The Consulate of Sudan accepts applications for Visa three days a week: Monday, Wednesday and Friday. Applications are accepted until 12:30pm, After this time, those who’ve been approved can retrieve their passports with visas after paying the fee which varies based on citizenship. The Sudanese Embassy is madness. There are always dozens of people crowding the entrance and inside the small “waiting area” is always standing room only. Most of the applicants seem to be Muslim women. Few men. In here I’m eye food for those who are patient enough to sit through the immense waiting period. But I’ve never seen people treated so rudely than I have here at the Sudan Embassy in Addis Ababa in Ethiopia. There is no information and people are simple told to sit down and wait. If you ask a question they tell you to sit down or leave.
It’s my third day visiting this place. Each day there’s a cackling crowd of women dressed in the hijab and Niqab scarves and veils worn by Muslim women. The crowd is a bit assuming to a passerby, often spilling out in the street and given the appearance that this is a line to get into the embassy, which sits behind a stone wall with a metal gate large enough to drive a car. Though the entire complex is obscured and in that auto gate is a normal door which is guarded by a gatekeeper. Spotting and recognize me in the crowd of veils, the gatekeeper ushers me inside.
Inside is a shabby courtyard fitted with a free standing corrugated metal shelter adjacent to two buildings. One is a small stone building which serves as the office of the consulate. The door is locked to visitors but, I’m directed to a small two-foot square window loosely fitted with bars – the same place I dropped off my passport and visa application the day earlier.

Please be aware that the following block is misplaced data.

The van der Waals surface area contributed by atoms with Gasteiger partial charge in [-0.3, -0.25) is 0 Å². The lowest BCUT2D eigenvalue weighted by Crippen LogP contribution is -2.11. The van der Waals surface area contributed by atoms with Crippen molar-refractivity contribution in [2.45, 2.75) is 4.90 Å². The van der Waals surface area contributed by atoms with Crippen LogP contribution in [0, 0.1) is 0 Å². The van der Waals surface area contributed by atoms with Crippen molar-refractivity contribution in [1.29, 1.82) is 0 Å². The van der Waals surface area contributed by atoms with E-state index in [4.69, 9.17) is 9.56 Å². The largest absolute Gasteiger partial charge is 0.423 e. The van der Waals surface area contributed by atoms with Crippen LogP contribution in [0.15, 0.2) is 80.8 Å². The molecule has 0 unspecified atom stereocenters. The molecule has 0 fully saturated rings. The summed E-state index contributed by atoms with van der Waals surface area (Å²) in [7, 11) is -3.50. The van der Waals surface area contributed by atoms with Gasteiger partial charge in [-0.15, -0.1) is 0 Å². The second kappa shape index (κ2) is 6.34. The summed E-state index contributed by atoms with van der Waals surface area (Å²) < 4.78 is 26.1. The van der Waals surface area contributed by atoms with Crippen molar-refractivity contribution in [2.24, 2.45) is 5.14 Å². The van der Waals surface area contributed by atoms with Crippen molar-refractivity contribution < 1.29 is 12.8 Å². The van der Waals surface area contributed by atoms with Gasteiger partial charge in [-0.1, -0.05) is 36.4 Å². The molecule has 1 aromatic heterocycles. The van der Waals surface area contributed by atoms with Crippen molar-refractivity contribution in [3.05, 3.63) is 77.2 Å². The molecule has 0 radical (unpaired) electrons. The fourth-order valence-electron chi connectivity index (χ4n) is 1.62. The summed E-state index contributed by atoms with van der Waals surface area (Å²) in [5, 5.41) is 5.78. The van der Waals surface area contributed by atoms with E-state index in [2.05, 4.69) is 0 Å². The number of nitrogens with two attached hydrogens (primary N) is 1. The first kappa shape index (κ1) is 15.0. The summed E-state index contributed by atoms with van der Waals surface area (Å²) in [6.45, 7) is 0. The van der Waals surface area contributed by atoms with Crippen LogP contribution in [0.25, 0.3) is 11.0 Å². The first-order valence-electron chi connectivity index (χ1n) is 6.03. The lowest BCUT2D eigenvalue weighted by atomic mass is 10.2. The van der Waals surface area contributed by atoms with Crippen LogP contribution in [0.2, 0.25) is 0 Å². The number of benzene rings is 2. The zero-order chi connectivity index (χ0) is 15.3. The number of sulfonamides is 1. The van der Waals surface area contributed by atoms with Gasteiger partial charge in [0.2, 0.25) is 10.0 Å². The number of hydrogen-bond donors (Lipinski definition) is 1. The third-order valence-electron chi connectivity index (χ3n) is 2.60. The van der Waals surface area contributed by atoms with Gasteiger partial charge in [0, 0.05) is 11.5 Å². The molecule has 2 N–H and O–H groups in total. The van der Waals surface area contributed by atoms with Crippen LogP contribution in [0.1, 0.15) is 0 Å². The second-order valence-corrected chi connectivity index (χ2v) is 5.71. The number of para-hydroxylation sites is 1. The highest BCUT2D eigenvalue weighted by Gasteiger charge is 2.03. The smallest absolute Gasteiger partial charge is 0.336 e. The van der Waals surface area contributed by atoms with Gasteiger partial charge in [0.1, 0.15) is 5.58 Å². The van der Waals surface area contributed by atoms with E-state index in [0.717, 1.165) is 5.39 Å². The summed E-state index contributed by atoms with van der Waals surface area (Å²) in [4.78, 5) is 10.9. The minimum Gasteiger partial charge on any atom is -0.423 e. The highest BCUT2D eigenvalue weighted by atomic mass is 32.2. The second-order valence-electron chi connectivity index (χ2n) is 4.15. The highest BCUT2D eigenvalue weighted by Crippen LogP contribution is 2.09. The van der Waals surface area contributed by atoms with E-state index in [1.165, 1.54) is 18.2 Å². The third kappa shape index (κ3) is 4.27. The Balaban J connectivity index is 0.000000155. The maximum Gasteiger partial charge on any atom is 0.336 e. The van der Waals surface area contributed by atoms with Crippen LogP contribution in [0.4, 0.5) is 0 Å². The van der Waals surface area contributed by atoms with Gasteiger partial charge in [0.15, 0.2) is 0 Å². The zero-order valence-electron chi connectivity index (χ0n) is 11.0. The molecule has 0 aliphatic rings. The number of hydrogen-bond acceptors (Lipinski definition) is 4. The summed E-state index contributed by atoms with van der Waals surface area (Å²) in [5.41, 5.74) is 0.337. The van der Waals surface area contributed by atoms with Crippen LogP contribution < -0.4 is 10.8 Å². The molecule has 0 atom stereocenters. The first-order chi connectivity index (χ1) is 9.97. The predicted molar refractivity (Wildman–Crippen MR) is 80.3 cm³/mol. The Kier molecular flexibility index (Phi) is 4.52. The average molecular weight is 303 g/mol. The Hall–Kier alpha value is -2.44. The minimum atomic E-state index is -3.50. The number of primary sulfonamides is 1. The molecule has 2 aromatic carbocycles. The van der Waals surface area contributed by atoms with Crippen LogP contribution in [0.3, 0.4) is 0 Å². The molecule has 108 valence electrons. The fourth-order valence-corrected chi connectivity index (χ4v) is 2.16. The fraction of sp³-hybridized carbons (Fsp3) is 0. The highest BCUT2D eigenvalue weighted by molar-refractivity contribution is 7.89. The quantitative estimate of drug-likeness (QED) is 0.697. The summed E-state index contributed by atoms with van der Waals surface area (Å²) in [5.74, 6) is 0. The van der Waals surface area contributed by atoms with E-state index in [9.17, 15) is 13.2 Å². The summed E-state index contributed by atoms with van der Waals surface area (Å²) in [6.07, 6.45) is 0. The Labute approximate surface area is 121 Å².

Under the shelter sits a half dozen deteriorating sofas, a few metal tables and termite ridden chairs. Virtually ever seat is taken save one sofa that sits cockeyed, no legs on the concrete slab of the shelter. It’s a little after 1pm. I’m late. Thirty minutes passes and a man emerges from the locked door holding a handful of passports all red in color. Not a blue one in the pack. He starts calling names that I’d never be able to pronounce. The crowd under the shelter thins by the number of passports. Thirty minutes later the same exercise. But there are still more than 20 people waiting. More chairs and therefore seating options. A husky black man holding a fat but worn file folder has been on his cell phone the entire time. His companions are from Swaziland, the small country sandwiched between Zimbabwe and South Africa. They have a flight to Khartoum at 7am. Like me, they’re anxiously and nervously awaiting status on their visas.
The man, this time it’s the gatekeeper comes out with another handful of passports and calls the names. Then announces the consulate has gone home and asks everyone to leave. “You can come back tomorrow.” The veiled women leave. The man gets off his mobile phone. Loud and angry words are tossed between the gatekeeper and the cell phone man. But gatekeeper walks away. I just sit there. Nobody is holding a gun to my head asking me to leave. So I sit. Inside the small building sits the man who I handed my passport and asked me to return today. I sit. Trying to make contact through the dirty glass and bars. Then a woman carrying a tray of coffee emerges from the other building and knocks on the door. The tray is transferred and she leaves. I sit and wait.